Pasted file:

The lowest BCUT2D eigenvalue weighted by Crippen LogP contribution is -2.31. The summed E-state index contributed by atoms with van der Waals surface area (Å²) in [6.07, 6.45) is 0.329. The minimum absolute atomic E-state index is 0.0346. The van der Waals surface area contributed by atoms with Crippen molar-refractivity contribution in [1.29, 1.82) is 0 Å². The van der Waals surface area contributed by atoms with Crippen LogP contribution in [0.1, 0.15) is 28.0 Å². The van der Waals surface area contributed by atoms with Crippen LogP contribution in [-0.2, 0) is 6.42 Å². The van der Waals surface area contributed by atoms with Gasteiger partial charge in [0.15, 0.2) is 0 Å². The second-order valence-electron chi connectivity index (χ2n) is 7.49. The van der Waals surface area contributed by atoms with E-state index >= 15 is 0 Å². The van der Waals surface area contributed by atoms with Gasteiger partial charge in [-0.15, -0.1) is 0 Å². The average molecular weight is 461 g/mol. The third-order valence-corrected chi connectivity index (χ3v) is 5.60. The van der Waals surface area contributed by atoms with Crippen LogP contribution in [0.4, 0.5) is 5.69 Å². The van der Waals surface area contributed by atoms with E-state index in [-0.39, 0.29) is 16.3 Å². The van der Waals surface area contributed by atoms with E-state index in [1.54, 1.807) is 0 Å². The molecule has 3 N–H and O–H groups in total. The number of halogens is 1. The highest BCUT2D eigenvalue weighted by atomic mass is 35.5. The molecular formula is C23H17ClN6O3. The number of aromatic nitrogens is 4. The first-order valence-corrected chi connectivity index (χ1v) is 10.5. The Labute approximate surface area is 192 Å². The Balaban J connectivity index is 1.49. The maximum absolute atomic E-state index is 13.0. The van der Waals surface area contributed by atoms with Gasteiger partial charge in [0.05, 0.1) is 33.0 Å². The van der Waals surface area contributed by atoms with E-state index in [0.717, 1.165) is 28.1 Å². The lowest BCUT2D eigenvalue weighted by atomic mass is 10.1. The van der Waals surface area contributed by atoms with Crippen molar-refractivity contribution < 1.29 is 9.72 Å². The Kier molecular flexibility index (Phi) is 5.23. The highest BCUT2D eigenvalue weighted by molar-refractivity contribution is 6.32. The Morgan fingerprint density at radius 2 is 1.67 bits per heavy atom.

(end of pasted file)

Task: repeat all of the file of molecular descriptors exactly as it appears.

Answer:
The lowest BCUT2D eigenvalue weighted by Crippen LogP contribution is -2.31. The summed E-state index contributed by atoms with van der Waals surface area (Å²) in [6.07, 6.45) is 0.329. The minimum absolute atomic E-state index is 0.0346. The van der Waals surface area contributed by atoms with Crippen molar-refractivity contribution in [1.29, 1.82) is 0 Å². The van der Waals surface area contributed by atoms with Crippen LogP contribution in [0.1, 0.15) is 28.0 Å². The van der Waals surface area contributed by atoms with Crippen LogP contribution in [-0.2, 0) is 6.42 Å². The van der Waals surface area contributed by atoms with Gasteiger partial charge in [0.15, 0.2) is 0 Å². The second-order valence-electron chi connectivity index (χ2n) is 7.49. The van der Waals surface area contributed by atoms with E-state index >= 15 is 0 Å². The van der Waals surface area contributed by atoms with Gasteiger partial charge in [-0.15, -0.1) is 0 Å². The average molecular weight is 461 g/mol. The third-order valence-corrected chi connectivity index (χ3v) is 5.60. The van der Waals surface area contributed by atoms with Crippen LogP contribution in [0.4, 0.5) is 5.69 Å². The van der Waals surface area contributed by atoms with E-state index in [-0.39, 0.29) is 16.3 Å². The van der Waals surface area contributed by atoms with E-state index in [1.54, 1.807) is 0 Å². The molecule has 3 N–H and O–H groups in total. The number of halogens is 1. The highest BCUT2D eigenvalue weighted by atomic mass is 35.5. The molecular formula is C23H17ClN6O3. The number of aromatic nitrogens is 4. The first-order valence-corrected chi connectivity index (χ1v) is 10.5. The Labute approximate surface area is 192 Å². The Balaban J connectivity index is 1.49. The maximum absolute atomic E-state index is 13.0. The van der Waals surface area contributed by atoms with Gasteiger partial charge in [0.05, 0.1) is 33.0 Å². The van der Waals surface area contributed by atoms with E-state index in [0.717, 1.165) is 28.1 Å². The lowest BCUT2D eigenvalue weighted by atomic mass is 10.1. The van der Waals surface area contributed by atoms with Crippen molar-refractivity contribution < 1.29 is 9.72 Å². The Kier molecular flexibility index (Phi) is 5.23. The highest BCUT2D eigenvalue weighted by molar-refractivity contribution is 6.32. The Morgan fingerprint density at radius 2 is 1.67 bits per heavy atom.